Web Development Trends in 2024: What to Watch Out For

The world of web development is constantly evolving. What's hot this year might be obsolete in just a couple of years. New frameworks, languages, and techniques emerge, while older ones fade away. For developers, keeping up with the latest trends is crucial for staying relevant and providing the best solutions for clients or employers. The pace of change can be dizzying, but also exciting!

As we move into 2024, the web dev landscape will likely look quite different than it does today. Some major trends are already taking shape that will dominate the near future. In this post, we'll look at the most important web development trends to keep an eye on as we head toward 2024 and beyond. By understanding what's coming down the pipeline, you can skill up accordingly and put yourself in a great position to capitalize on the next big things.

The coming years promise to bring innovative new technologies, shifting best practices, and opportunities to create outstanding digital experiences. Read on to find out what you should be watching out for!

AI and Machine Learning

Artificial intelligence and machine learning will continue to transform web development in 2024. As AI algorithms grow more advanced, they will be able to write their own code with increasing effectiveness.

AI-generated code has the potential to accelerate development cycles and allow developers to focus on higher-level tasks. Companies like GitHub and TabNine already offer AI pair programmers that can suggest line completions as developers type.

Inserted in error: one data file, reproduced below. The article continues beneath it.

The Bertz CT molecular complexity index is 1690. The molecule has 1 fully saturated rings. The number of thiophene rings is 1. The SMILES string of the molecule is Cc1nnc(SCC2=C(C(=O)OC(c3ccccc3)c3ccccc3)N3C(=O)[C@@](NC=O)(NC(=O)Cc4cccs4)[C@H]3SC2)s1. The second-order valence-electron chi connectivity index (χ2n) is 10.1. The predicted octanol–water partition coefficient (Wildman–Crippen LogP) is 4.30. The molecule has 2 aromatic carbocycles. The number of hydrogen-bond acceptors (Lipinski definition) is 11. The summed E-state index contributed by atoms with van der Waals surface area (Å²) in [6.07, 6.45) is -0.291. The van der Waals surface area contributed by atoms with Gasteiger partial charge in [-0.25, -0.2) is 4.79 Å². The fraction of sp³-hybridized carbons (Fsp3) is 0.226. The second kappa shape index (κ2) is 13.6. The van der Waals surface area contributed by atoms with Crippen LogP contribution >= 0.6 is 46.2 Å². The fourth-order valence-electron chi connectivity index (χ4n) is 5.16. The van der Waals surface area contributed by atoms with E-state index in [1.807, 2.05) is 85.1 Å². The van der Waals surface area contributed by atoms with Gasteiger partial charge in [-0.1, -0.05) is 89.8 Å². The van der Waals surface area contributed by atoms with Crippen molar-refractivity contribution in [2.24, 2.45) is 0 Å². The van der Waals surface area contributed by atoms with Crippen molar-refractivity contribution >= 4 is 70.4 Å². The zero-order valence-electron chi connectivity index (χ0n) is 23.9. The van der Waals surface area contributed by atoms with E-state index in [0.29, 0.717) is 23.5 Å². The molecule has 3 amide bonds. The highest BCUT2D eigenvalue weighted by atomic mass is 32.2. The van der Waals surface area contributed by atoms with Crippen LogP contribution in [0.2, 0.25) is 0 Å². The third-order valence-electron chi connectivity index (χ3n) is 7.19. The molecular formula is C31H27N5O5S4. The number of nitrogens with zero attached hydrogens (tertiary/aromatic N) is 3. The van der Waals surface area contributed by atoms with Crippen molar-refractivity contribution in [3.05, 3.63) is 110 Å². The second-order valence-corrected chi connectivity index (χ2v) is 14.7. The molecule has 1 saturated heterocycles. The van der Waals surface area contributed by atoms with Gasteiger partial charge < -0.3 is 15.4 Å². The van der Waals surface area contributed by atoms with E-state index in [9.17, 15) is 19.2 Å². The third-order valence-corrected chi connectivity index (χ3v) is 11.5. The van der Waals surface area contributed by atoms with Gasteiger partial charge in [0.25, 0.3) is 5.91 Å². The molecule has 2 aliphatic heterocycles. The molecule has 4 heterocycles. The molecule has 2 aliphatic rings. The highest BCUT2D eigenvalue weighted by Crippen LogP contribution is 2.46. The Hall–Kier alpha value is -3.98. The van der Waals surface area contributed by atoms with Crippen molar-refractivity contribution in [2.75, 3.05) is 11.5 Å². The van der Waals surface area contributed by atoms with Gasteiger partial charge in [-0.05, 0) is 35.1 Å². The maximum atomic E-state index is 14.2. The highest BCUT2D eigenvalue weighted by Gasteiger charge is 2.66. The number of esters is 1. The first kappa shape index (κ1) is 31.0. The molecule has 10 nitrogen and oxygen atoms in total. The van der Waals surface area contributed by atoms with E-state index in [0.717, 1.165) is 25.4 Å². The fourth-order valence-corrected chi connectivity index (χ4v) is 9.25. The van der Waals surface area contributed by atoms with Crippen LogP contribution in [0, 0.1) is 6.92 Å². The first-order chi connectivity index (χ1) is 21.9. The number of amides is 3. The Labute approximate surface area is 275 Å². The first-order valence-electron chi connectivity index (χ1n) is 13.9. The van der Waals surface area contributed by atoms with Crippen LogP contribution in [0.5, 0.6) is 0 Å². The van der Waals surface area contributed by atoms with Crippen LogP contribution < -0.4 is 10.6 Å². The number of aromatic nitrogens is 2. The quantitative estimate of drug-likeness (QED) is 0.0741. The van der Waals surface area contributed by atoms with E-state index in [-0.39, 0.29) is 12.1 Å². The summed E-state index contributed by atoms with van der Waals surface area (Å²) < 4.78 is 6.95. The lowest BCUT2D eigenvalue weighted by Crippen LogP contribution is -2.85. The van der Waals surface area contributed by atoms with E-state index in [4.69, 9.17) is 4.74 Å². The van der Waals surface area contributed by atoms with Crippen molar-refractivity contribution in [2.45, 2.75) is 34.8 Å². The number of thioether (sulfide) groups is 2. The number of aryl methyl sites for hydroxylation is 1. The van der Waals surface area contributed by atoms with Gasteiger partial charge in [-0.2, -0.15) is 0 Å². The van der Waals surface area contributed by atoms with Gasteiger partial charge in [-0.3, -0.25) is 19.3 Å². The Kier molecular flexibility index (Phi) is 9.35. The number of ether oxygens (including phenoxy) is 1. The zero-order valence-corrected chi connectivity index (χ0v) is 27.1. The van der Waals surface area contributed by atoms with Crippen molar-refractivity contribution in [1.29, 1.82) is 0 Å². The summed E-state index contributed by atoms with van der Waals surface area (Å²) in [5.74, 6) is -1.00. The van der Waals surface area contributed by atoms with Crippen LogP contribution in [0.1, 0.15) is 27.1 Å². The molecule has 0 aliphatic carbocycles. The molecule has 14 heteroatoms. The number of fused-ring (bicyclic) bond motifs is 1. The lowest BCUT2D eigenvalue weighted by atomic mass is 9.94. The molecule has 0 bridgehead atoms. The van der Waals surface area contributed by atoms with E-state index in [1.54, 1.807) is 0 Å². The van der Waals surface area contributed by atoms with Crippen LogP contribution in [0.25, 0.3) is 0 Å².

More intelligent AI systems may someday write full programs with minimal human input. They can analyze project specifications and developer needs to generate custom code. However, AI-written code still faces challenges around maintaining accuracy, integration, and responding to unique edge cases.

Developers in 2024 will likely leverage AI as a productivity tool, while still reviewing and editing any auto-generated code. AI won't fully replace human programmers yet, but it will significantly automate routine coding tasks. The rise of AI will require developers to focus on supervision, quality assurance, and translating business needs into the inputs that drive automated coding.


WebAssembly will continue its rise as a way to increase web app speed and efficiency in 2024. Designed as a portable bytecode format for the web, WebAssembly allows code written in languages like C/C++ and Rust to run in web browsers at near-native speeds. This makes it possible to run performance-critical code on the web efficiently.

In 2024, we'll see more libraries and frameworks compiled to WebAssembly from various languages. For example, Blazor from Microsoft allows running .NET code on WebAssembly. WebAssembly will also enable more computationally intensive web apps like games, 3D renderers, video/image editors, etc. to run smoothly in the browser.